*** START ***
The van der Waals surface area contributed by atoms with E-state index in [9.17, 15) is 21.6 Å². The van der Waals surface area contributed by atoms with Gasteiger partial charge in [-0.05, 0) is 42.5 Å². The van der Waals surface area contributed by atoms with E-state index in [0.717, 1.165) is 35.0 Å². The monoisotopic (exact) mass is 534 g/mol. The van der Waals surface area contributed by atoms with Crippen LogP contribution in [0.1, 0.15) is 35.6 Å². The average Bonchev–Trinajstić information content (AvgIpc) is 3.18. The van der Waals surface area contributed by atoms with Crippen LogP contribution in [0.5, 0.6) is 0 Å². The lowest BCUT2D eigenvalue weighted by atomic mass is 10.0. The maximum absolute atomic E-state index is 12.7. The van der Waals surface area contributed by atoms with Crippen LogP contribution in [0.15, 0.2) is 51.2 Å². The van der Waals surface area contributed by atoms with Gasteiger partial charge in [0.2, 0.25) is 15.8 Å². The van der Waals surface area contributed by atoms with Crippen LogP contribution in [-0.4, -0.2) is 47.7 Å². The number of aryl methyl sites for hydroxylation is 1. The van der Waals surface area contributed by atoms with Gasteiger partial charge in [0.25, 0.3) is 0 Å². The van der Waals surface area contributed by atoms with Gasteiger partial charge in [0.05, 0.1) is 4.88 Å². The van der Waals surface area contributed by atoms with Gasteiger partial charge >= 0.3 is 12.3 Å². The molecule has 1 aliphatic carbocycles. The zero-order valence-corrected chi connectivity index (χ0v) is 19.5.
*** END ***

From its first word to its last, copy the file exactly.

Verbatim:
The van der Waals surface area contributed by atoms with E-state index in [9.17, 15) is 21.6 Å². The van der Waals surface area contributed by atoms with Gasteiger partial charge in [-0.05, 0) is 42.5 Å². The van der Waals surface area contributed by atoms with E-state index in [0.717, 1.165) is 35.0 Å². The monoisotopic (exact) mass is 534 g/mol. The van der Waals surface area contributed by atoms with Crippen LogP contribution in [0.1, 0.15) is 35.6 Å². The average Bonchev–Trinajstić information content (AvgIpc) is 3.18. The van der Waals surface area contributed by atoms with Crippen LogP contribution in [0.5, 0.6) is 0 Å². The lowest BCUT2D eigenvalue weighted by atomic mass is 10.0. The maximum absolute atomic E-state index is 12.7. The van der Waals surface area contributed by atoms with Crippen LogP contribution in [0.15, 0.2) is 51.2 Å². The van der Waals surface area contributed by atoms with Gasteiger partial charge in [0.2, 0.25) is 15.8 Å². The van der Waals surface area contributed by atoms with Crippen LogP contribution in [-0.4, -0.2) is 47.7 Å². The number of aryl methyl sites for hydroxylation is 1. The van der Waals surface area contributed by atoms with Gasteiger partial charge in [0.25, 0.3) is 0 Å². The van der Waals surface area contributed by atoms with Gasteiger partial charge in [0.05, 0.1) is 4.88 Å². The van der Waals surface area contributed by atoms with Gasteiger partial charge >= 0.3 is 12.3 Å². The molecule has 1 aliphatic carbocycles. The zero-order valence-corrected chi connectivity index (χ0v) is 19.5.